China stocks make a rebound - thanks to Fed

Nikkei rises 1.1%

Equity markets in Japan were on a tear, with the benchmark posting a broad-based rally and the Topix index surging 1.5 percent.

Banks were in demand; Mitsubishi UFJ Financial Group, Sumitomo Mitsui Financial Group and Mizuho Financial closed up more than 2 percent each.

Export-oriented stocks also attracted hefty buy orders. Toyota Motor closed up 1.5 percent on the back of news that it has reopened its Tianjin operations ahead of schedule, while Sony and Canon elevated 3 and 0.9 percent respectively. Consumer staples such as Kikkoman also benefited from renewed weakness in the yen, up 5.9 percent.

Meanwhile, Bank of Japan (BOJ) Governor Haruhiko Kuroda reaffirmed his belief in the central bank's 2 percent inflation target, reiterating that the goal can be achieved next year despite the continued drop in global oil prices. The Japanese central bank expects inflation to hit 2 percent during the April-September first half of next fiscal year, but many analysts see the goal as a tall order.

ASX jumps 1.3%

Australia's S&P ASX 200 index headed north on the back of a pick-up in buying across a majority of sectors.

Australia and New Zealand Banking was the star performer in the banking space, up 1.8 percent. Westpac leaped 1.2 percent, while National Australia Bank and Commonwealth Bank of Australia bounced up 0.5 and 0.4 percent, respectively. Insurer QBE surged nearly 4 percent.

Stronger oil prices also lifted energy counters, with Woodside Petroleum and Oil Search rising 1.7 and 3.2 percent, respectively.

On the earnings front, shares of financial services group Perpetual and clothing retailer Billabong charged up 6.1 and 2.4 percent respectively, following upbeat corporate results.

Kospi gains 0.7%

South Korea's Kospi index settled at a one-week high, a day after posting its biggest single-day rise in two years.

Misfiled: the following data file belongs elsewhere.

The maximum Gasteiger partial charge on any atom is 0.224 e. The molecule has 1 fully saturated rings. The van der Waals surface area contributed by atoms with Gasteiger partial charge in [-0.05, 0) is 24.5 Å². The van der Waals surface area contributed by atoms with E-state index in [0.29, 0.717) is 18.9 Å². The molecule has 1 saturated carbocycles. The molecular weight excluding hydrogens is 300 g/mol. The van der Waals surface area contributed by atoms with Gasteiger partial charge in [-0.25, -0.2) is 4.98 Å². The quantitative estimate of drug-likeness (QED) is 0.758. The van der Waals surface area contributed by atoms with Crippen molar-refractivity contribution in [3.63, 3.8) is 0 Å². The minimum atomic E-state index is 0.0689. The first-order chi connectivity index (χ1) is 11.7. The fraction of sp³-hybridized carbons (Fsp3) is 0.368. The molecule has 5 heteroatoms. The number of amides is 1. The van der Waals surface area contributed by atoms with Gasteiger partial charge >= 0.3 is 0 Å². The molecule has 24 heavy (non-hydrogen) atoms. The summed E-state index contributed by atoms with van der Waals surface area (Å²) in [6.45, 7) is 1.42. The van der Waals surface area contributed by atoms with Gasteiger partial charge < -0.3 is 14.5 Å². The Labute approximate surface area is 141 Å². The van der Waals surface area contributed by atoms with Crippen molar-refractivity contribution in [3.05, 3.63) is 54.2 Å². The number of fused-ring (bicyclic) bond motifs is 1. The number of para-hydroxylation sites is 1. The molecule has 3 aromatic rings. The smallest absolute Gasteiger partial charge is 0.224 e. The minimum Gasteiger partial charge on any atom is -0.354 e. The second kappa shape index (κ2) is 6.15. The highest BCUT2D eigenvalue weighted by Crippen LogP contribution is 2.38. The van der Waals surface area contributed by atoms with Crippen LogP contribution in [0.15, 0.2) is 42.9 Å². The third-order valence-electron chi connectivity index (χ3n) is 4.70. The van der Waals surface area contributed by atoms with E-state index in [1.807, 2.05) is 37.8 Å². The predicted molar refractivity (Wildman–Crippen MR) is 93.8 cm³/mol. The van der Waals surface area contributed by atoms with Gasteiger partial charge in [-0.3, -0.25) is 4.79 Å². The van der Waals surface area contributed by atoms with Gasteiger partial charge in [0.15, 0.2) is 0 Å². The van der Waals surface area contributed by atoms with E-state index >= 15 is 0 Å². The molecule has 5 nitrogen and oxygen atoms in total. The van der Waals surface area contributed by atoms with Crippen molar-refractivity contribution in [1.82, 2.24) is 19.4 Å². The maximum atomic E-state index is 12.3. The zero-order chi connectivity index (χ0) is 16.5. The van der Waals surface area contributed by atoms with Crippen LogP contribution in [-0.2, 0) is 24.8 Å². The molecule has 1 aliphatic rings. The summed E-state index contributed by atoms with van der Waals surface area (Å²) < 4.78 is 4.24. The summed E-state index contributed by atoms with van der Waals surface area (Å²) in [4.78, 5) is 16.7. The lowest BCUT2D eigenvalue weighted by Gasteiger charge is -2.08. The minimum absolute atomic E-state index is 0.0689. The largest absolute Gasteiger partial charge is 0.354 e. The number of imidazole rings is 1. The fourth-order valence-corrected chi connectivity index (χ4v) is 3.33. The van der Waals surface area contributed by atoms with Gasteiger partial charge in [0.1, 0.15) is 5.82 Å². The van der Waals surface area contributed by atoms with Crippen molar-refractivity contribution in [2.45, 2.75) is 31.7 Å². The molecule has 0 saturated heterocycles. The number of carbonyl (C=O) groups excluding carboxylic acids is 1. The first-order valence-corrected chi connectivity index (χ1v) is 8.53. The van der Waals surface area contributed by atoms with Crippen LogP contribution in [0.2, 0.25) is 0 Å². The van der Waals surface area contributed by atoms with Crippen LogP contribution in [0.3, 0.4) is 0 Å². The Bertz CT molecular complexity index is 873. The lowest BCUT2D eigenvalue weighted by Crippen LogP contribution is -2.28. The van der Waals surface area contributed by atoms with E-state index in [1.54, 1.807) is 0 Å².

Bargain hunters swooped in on specific stocks such as chipmaker SK Hynix, which bolstered 6.1 percent. Consumer discretionary names such as AmorePacific and LG Household & Healthcare advanced 5.3 and 6.1 percent respectively, while Lotte Shopping firmed up 5.4 percent.

Blue chips fell out of favor on Thursday, thereby limiting the bourse's advances. Market bellwether Hyundai Motor dropped 2 percent, while steelmaker Posco closed down 1.9 percent.

PSI up 2.2%

Philippine shares closed 2.24 percent higher, with the main index recovering from 16-month lows hit on Tuesday, after government data showed the economy grew 5.6 percent from a year ago in the second quarter, in line with expectations.

The country's central bank said it does not see the need for additional stimulus or immediate change to monetary policy.

"Second-quarter GDP came in above our expectations, with household consumption saving the day. Despite the easing in remittance growth, consumption rose suggesting that the domestic sources of income growth are broadening," a note from ANZ said.

However, ANZ analysts sounded a note of caution: "Yet the persistent failure of the government to speed up its spending is now putting a dampener on total investment growth. The wider contraction in net exports implies that the country has succumbed to the regional trade recession"